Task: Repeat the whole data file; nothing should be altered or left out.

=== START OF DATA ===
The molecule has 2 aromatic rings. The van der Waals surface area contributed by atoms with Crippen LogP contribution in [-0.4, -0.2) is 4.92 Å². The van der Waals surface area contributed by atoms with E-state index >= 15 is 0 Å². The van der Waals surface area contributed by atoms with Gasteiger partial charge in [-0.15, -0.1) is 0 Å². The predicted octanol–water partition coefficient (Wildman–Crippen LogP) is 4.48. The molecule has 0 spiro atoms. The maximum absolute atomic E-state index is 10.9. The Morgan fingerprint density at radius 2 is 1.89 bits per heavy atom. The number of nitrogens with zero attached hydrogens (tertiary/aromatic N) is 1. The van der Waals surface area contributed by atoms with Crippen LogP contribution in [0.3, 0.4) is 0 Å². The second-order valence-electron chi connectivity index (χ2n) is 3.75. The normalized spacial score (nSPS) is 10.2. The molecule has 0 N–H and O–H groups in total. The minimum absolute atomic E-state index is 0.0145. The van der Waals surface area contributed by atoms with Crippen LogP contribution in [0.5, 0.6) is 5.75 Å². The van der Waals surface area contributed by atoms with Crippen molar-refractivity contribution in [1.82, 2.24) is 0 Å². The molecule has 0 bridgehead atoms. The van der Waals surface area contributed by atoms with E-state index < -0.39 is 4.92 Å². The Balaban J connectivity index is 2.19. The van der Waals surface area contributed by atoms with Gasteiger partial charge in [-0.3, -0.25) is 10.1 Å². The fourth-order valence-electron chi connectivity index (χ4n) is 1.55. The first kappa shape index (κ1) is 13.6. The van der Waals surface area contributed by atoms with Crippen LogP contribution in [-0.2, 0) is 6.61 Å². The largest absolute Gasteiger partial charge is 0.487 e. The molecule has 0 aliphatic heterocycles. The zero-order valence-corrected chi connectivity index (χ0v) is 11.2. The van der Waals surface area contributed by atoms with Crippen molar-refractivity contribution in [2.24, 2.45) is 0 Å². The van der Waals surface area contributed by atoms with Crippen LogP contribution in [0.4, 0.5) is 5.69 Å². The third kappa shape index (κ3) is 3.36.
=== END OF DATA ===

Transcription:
The molecule has 2 aromatic rings. The van der Waals surface area contributed by atoms with Crippen LogP contribution in [-0.4, -0.2) is 4.92 Å². The van der Waals surface area contributed by atoms with E-state index >= 15 is 0 Å². The van der Waals surface area contributed by atoms with Gasteiger partial charge in [-0.15, -0.1) is 0 Å². The predicted octanol–water partition coefficient (Wildman–Crippen LogP) is 4.48. The molecule has 0 spiro atoms. The maximum absolute atomic E-state index is 10.9. The Morgan fingerprint density at radius 2 is 1.89 bits per heavy atom. The number of nitrogens with zero attached hydrogens (tertiary/aromatic N) is 1. The van der Waals surface area contributed by atoms with Crippen LogP contribution in [0.3, 0.4) is 0 Å². The second-order valence-electron chi connectivity index (χ2n) is 3.75. The normalized spacial score (nSPS) is 10.2. The molecule has 0 N–H and O–H groups in total. The minimum absolute atomic E-state index is 0.0145. The van der Waals surface area contributed by atoms with Crippen LogP contribution in [0.5, 0.6) is 5.75 Å². The van der Waals surface area contributed by atoms with Crippen molar-refractivity contribution in [1.82, 2.24) is 0 Å². The molecule has 0 bridgehead atoms. The van der Waals surface area contributed by atoms with E-state index < -0.39 is 4.92 Å². The Balaban J connectivity index is 2.19. The van der Waals surface area contributed by atoms with Gasteiger partial charge in [-0.3, -0.25) is 10.1 Å². The fourth-order valence-electron chi connectivity index (χ4n) is 1.55. The first kappa shape index (κ1) is 13.6. The van der Waals surface area contributed by atoms with Crippen LogP contribution in [-0.2, 0) is 6.61 Å². The largest absolute Gasteiger partial charge is 0.487 e. The molecule has 0 aliphatic heterocycles. The zero-order valence-corrected chi connectivity index (χ0v) is 11.2. The van der Waals surface area contributed by atoms with Crippen molar-refractivity contribution in [2.24, 2.45) is 0 Å². The van der Waals surface area contributed by atoms with Crippen LogP contribution in [0.4, 0.5) is 5.69 Å². The third kappa shape index (κ3) is 3.36.